The digital transformation of supply chains has become an important element in improving the resilience and traceability of physical goods, says Terrance Barkan of the Graphene Council. He reports that AIPIA member Advanced Material Development (AMD) is innovating a range of highly conductive nanocarbon-based inks to provide compostable alternatives to traditional metal-based UHF RFID technologies used in supply chains.

The InnovateUK-funded consortium, SecQuAL, is focused on the food sector and how RFID systems can ensure food traceability and quality. AMD has produced a series of digital and intelligent packaging demonstrators highlighting consumer interactivity and backend material resource planning (MRP) functionality, simulating production, distribution and sales environments through combinations of QR codes, barcodes and UHF RFID.

AMD says it is very conscious of the need to create new technologies that don’t add excessive recycling burdens to the end users. They see clear benefits in technology that could ensure recyclability and traceability with the use of novel nanocarbon antenna that provide identification functions through integration with UHF RFID via labels or direct printing.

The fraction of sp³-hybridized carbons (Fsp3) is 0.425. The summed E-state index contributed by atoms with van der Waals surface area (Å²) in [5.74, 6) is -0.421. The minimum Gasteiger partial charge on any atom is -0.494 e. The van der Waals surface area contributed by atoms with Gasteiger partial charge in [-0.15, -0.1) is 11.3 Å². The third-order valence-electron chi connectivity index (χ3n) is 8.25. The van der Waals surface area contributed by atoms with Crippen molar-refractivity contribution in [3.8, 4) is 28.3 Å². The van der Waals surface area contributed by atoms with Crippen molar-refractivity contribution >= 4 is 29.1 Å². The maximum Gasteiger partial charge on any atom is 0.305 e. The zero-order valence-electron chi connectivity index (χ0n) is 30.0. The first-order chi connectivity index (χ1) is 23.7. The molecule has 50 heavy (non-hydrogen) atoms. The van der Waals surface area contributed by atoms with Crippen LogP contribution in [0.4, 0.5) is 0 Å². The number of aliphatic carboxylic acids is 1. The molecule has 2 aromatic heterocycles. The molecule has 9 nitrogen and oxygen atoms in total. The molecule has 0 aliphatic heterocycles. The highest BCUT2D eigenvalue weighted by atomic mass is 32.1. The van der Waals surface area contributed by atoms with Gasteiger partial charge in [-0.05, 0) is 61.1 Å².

The AMD development team is currently working with partners on upscaling this technology and its implementation into individual supply chains, including meat and fresh produce production and distribution. Its prototype RFID tags can be printed onto substrates such as paper, printed as labels and loops or printed directly onto packaging, providing flexibility of deployment where required, it claims.

By several estimates, UHF RFID is reaching over 20 billion items annually (IdTechEx) and as such, modern packing and aggregate labelling must present different functions and appearances to consumers, supermarkets, logistics companies, auditors and producers, says the company.

It believes traceability of goods is becoming critical for companies to show their ESG credentials; digital technologies such as QR, barcodes and RFID enable the linking of objects and locations through harmonised standards such as GS1 EPC (electronic product code) systems and the TDS 2.0 standard. The standards are designed to guide interoperability between scanners, barcodes and tags, software systems, vendors and clients.

This article was created in collaboration with AIPIA (the Active and Intelligent Packaging Industry Association). For a full update on active and intelligent packaging, come along to the AIPIA World Congress (co-organized by Packaging Europe) in Amsterdam on 14-15 November. The only smart packaging event covering the entire technology spectrum, the World Congress is a meeting place for the global active and intelligent packaging industry where brand owners, innovators, and other stakeholders can network and see and discuss the latest trends and innovations. Register to attend here.